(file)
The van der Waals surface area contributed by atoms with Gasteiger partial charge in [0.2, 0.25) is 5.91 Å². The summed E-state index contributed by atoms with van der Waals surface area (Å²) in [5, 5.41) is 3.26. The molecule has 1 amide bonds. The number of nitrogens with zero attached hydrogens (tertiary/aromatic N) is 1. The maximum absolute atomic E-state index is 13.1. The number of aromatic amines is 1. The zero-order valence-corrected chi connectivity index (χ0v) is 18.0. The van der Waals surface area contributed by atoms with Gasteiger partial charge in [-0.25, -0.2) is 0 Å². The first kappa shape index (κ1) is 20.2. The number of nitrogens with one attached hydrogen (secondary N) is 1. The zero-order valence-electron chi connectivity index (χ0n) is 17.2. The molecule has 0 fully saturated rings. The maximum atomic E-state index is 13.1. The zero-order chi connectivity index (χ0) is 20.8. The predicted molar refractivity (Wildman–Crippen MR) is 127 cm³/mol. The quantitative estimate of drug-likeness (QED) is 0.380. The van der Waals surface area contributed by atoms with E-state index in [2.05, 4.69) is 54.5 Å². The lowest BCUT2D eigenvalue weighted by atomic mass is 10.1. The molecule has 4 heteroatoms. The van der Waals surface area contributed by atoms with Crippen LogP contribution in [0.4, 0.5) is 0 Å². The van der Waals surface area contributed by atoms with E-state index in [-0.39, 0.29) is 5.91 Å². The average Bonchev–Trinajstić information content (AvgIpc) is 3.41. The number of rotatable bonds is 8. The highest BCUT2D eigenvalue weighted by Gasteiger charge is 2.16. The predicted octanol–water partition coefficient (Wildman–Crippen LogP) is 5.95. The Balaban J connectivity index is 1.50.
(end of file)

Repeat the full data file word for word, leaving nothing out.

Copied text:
The van der Waals surface area contributed by atoms with Gasteiger partial charge in [0.2, 0.25) is 5.91 Å². The summed E-state index contributed by atoms with van der Waals surface area (Å²) in [5, 5.41) is 3.26. The molecule has 1 amide bonds. The number of nitrogens with zero attached hydrogens (tertiary/aromatic N) is 1. The maximum absolute atomic E-state index is 13.1. The number of aromatic amines is 1. The zero-order valence-corrected chi connectivity index (χ0v) is 18.0. The van der Waals surface area contributed by atoms with Gasteiger partial charge in [-0.25, -0.2) is 0 Å². The first kappa shape index (κ1) is 20.2. The number of nitrogens with one attached hydrogen (secondary N) is 1. The zero-order valence-electron chi connectivity index (χ0n) is 17.2. The molecule has 0 fully saturated rings. The maximum atomic E-state index is 13.1. The zero-order chi connectivity index (χ0) is 20.8. The predicted molar refractivity (Wildman–Crippen MR) is 127 cm³/mol. The quantitative estimate of drug-likeness (QED) is 0.380. The van der Waals surface area contributed by atoms with E-state index in [2.05, 4.69) is 54.5 Å². The lowest BCUT2D eigenvalue weighted by atomic mass is 10.1. The molecule has 4 heteroatoms. The van der Waals surface area contributed by atoms with Crippen LogP contribution in [0.4, 0.5) is 0 Å². The van der Waals surface area contributed by atoms with E-state index in [-0.39, 0.29) is 5.91 Å². The average Bonchev–Trinajstić information content (AvgIpc) is 3.41. The number of rotatable bonds is 8. The highest BCUT2D eigenvalue weighted by Gasteiger charge is 2.16. The predicted octanol–water partition coefficient (Wildman–Crippen LogP) is 5.95. The Balaban J connectivity index is 1.50.